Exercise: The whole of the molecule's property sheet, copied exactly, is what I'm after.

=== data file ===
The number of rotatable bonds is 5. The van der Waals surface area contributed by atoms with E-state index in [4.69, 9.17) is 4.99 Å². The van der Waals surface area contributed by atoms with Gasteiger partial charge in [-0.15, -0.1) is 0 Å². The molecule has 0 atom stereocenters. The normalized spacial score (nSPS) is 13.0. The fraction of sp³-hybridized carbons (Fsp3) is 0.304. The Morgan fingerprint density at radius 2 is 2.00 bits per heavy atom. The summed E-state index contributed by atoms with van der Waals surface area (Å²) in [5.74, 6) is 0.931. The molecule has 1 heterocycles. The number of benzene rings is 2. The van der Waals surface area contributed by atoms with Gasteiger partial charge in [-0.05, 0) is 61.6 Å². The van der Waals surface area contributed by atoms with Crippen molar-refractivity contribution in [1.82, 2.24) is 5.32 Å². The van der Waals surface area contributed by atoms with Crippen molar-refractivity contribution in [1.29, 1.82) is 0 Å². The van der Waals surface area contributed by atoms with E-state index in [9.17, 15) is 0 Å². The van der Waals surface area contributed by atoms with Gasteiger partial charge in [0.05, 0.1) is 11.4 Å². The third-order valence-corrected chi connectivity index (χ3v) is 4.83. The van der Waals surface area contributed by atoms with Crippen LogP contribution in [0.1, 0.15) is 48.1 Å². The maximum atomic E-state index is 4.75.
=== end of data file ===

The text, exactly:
The number of rotatable bonds is 5. The van der Waals surface area contributed by atoms with E-state index in [4.69, 9.17) is 4.99 Å². The van der Waals surface area contributed by atoms with Gasteiger partial charge in [-0.15, -0.1) is 0 Å². The molecule has 0 atom stereocenters. The normalized spacial score (nSPS) is 13.0. The fraction of sp³-hybridized carbons (Fsp3) is 0.304. The Morgan fingerprint density at radius 2 is 2.00 bits per heavy atom. The summed E-state index contributed by atoms with van der Waals surface area (Å²) in [5.74, 6) is 0.931. The molecule has 1 heterocycles. The number of benzene rings is 2. The van der Waals surface area contributed by atoms with Gasteiger partial charge in [-0.05, 0) is 61.6 Å². The van der Waals surface area contributed by atoms with Crippen molar-refractivity contribution in [1.82, 2.24) is 5.32 Å². The van der Waals surface area contributed by atoms with Crippen molar-refractivity contribution in [1.29, 1.82) is 0 Å². The van der Waals surface area contributed by atoms with E-state index in [9.17, 15) is 0 Å². The van der Waals surface area contributed by atoms with Gasteiger partial charge in [0.05, 0.1) is 11.4 Å². The third-order valence-corrected chi connectivity index (χ3v) is 4.83. The van der Waals surface area contributed by atoms with Crippen LogP contribution in [0.1, 0.15) is 48.1 Å². The maximum atomic E-state index is 4.75.